Vices

  • Absentmindedness, Aggression, Addiction, Animosity, Antagonism, Apathy, Arrogant, Bigotry, Bitterness, Alternatives, Callousness, Capriciousness, Carelessness, Commitment, Corruption, Cowardice, Cruelty, Cynical, Denial, Dependence, Despair, Diffidence, Dishonesty, Dishonour, Disobedience, Disrespectfulness, Excess, Favoritism, Fearful, Filthiness, Flightiness, Flippancy, Foolishness, Frivolity, Greed, Guilt, Hatred, Hidebound, Hostility, Ignorance, Immodesty, Immorality, Impatience, Impiety, Improvidence, Impulsive, Inconstancy, Indecision, Indifference, Indolence, Indulgence, Inequality, Inferiority, Infidelity, Ingratitude, Injustice, Insensitive, Insincerity, Intemperance, Intemperance, Irresponsibility, Irreverence, Laziness, Promiscuity, Licentiousness, Light-Mindedness, Malevolence, Malice, Misanthropy, Manipulative, Miserly, Relativism, Negativity, Officiousness, Omissiveness, Parasitism, Passivity, Permissiveness, Perversion, Pessimism, Petty, Judgment, Prejudice, Presumptuosness, Pride, Purposelessness, Rashness, Rudeness, Ruthlessness, Secretiveness, Self-Degradation, Selfishness, Shortsightedness, Slackness, Slavery, Slothfulness, Stinginess, Stubbornness, Suppression, Tactlessness, Treachery, Unfairness, Unforgivness, Unkindness, Unscrupulousness, Vanity, Violence, Wantonness, Weakness, Uncivilization, Wiliness.

Changing Nature

Generally speaking, a person’s nature is fixed. Virtue and vice are deep- seated facets of the character’s personality; some might say the halves of the soul. So changing one’s true nature is difficult.

If the DM allows, you may change your hero’s virtue or vice at the cost of a point of Conviction, which cannot be regained until the hero gains a new level. You can never eliminate either nature, as everyone must have both a virtue and a vice. Changing each one takes Conviction, so changing both requires two Conviction points.

At the DM’s discretion, certain major events in a character’s life can lead to a change in nature (either virtue or vice or both), but these events are largely beyond the players’ control. The DM shouldn’t allow changes in nature to happen lightly; they’re pivotal events in an individual’s life.

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Conviction

Whether it’s luck, talent, or sheer determination, heroes have something setting them apart from everyone else, allowing them to perform amazing deeds under the most difficult circumstances. In Shimmering Kingdoms, that something is Conviction. Spending a Conviction point can make the difference between success and failure.

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Reputation

Reputation is used to determine whether a DM character recognizes a hero. Those who recognize the hero are more likely to help the hero, provided the hero has a positive reputation. A high Reputation bonus also makes it difficult for heroes to hide their identities and go unnoticed.
Most of the time, the DM decides when a hero’s reputation is relevant to a scene. The DM makes a Reputation check for a DM character that might be influenced in some fashion due to the hero’s fame or infamy.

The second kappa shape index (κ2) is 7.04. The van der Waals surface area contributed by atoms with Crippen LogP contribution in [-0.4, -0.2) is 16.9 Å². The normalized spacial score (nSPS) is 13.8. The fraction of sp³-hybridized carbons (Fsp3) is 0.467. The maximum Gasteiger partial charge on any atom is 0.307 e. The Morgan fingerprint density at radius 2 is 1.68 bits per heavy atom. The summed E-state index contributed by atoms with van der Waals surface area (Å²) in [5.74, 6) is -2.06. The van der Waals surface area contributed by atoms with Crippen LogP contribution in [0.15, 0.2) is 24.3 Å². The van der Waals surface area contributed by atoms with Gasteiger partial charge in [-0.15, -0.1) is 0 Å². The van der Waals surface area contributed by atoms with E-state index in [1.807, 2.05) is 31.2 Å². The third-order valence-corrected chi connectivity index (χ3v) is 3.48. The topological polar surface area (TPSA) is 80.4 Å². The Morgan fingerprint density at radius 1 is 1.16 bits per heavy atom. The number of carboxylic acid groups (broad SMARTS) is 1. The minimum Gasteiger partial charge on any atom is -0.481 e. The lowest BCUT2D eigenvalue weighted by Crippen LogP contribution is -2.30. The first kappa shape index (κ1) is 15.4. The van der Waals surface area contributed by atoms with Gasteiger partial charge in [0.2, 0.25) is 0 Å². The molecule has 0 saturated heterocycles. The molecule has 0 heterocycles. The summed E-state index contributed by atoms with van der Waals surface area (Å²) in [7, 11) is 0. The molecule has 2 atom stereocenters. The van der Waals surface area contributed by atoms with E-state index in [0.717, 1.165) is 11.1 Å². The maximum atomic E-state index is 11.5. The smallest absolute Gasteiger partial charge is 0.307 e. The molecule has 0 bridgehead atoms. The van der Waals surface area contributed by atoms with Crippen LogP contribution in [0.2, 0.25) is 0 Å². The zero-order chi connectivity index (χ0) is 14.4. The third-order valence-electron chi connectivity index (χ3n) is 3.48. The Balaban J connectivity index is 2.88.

More to come…

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Complications

Heroes and heroines never lead uneventful lives. Thus, each character must choose one starting complication which propels them on the heroic path and gives them a reason for leaving home.

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Drawbacks

Drawbacks TBA

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Allegiances

Heroes of the Shimmering Kingdoms are, by necessity, committed to others. Of course, a hero may start off being a selfish rogue, but inevitably, he will grow to care about those around him and the society he lives in. Being connected to those around them gives a character a cause to fight for, beliefs to defend, and a group of allies to fall back on in times of strife. It is a good idea to choose an allegiance for your character. Their life may depend on it.

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Backstory

Every character has an uplifting, tragic, magical, unresolved, or otherwise fascinating story which explains how they’ve gotten where they are now. Heroes and heroines of Shimmering Kingdoms belong to a greater society, and even if they are orphans, they may have been raised in a monastery, taken care of by a surrogate parent, enslaved as a debtor, or otherwise made a member of society. Feudal culture values the bonds of family, and a character’s mother, father, siblings, or even distant relatives can have a great impact on their back story. When writing a back story, it’s useful to think of how your character would relate the information. One way of writing a back story that distinguishes between things you know as a player but your character doesn’t is to write the back story as if your character (or another who knows your character well) were telling it to an audience, and in the margins include notes about things your character is unaware; such margin notes can become great plot hooks, making the DM’s job easier and guaranteeing your character a more intimate connection to the game.

Of course, you will be rewarded for your efforts in creating a backstory.

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Characteristics